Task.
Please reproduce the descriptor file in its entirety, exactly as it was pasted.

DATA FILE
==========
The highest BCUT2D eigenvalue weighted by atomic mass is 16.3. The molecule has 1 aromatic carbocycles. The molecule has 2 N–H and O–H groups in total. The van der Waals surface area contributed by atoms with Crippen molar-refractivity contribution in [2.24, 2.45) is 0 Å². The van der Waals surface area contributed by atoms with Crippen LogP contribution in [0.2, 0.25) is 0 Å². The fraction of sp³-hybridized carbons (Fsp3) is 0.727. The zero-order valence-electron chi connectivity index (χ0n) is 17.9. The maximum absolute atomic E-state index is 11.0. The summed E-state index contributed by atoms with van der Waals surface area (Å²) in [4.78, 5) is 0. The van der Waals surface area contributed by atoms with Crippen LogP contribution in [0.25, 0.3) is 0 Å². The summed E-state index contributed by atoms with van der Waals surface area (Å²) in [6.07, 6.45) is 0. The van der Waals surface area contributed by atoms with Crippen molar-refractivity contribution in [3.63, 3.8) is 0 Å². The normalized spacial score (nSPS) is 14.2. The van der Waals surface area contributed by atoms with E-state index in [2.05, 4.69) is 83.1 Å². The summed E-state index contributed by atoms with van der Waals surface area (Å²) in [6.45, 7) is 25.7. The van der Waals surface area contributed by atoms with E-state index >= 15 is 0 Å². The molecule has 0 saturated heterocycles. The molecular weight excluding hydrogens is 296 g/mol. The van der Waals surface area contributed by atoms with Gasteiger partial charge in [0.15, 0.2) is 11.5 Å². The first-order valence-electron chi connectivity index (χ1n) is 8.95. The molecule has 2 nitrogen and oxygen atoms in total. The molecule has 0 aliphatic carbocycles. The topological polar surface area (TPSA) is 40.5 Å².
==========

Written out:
The highest BCUT2D eigenvalue weighted by atomic mass is 16.3. The molecule has 1 aromatic carbocycles. The molecule has 2 N–H and O–H groups in total. The van der Waals surface area contributed by atoms with Crippen molar-refractivity contribution in [2.24, 2.45) is 0 Å². The van der Waals surface area contributed by atoms with Crippen LogP contribution in [0.2, 0.25) is 0 Å². The fraction of sp³-hybridized carbons (Fsp3) is 0.727. The zero-order valence-electron chi connectivity index (χ0n) is 17.9. The maximum absolute atomic E-state index is 11.0. The summed E-state index contributed by atoms with van der Waals surface area (Å²) in [4.78, 5) is 0. The van der Waals surface area contributed by atoms with Crippen LogP contribution in [0.25, 0.3) is 0 Å². The summed E-state index contributed by atoms with van der Waals surface area (Å²) in [6.07, 6.45) is 0. The van der Waals surface area contributed by atoms with Crippen molar-refractivity contribution in [3.63, 3.8) is 0 Å². The normalized spacial score (nSPS) is 14.2. The van der Waals surface area contributed by atoms with E-state index in [2.05, 4.69) is 83.1 Å². The summed E-state index contributed by atoms with van der Waals surface area (Å²) in [6.45, 7) is 25.7. The van der Waals surface area contributed by atoms with E-state index >= 15 is 0 Å². The molecule has 0 saturated heterocycles. The molecular weight excluding hydrogens is 296 g/mol. The van der Waals surface area contributed by atoms with Gasteiger partial charge in [0.15, 0.2) is 11.5 Å². The first-order valence-electron chi connectivity index (χ1n) is 8.95. The molecule has 2 nitrogen and oxygen atoms in total. The molecule has 0 aliphatic carbocycles. The topological polar surface area (TPSA) is 40.5 Å².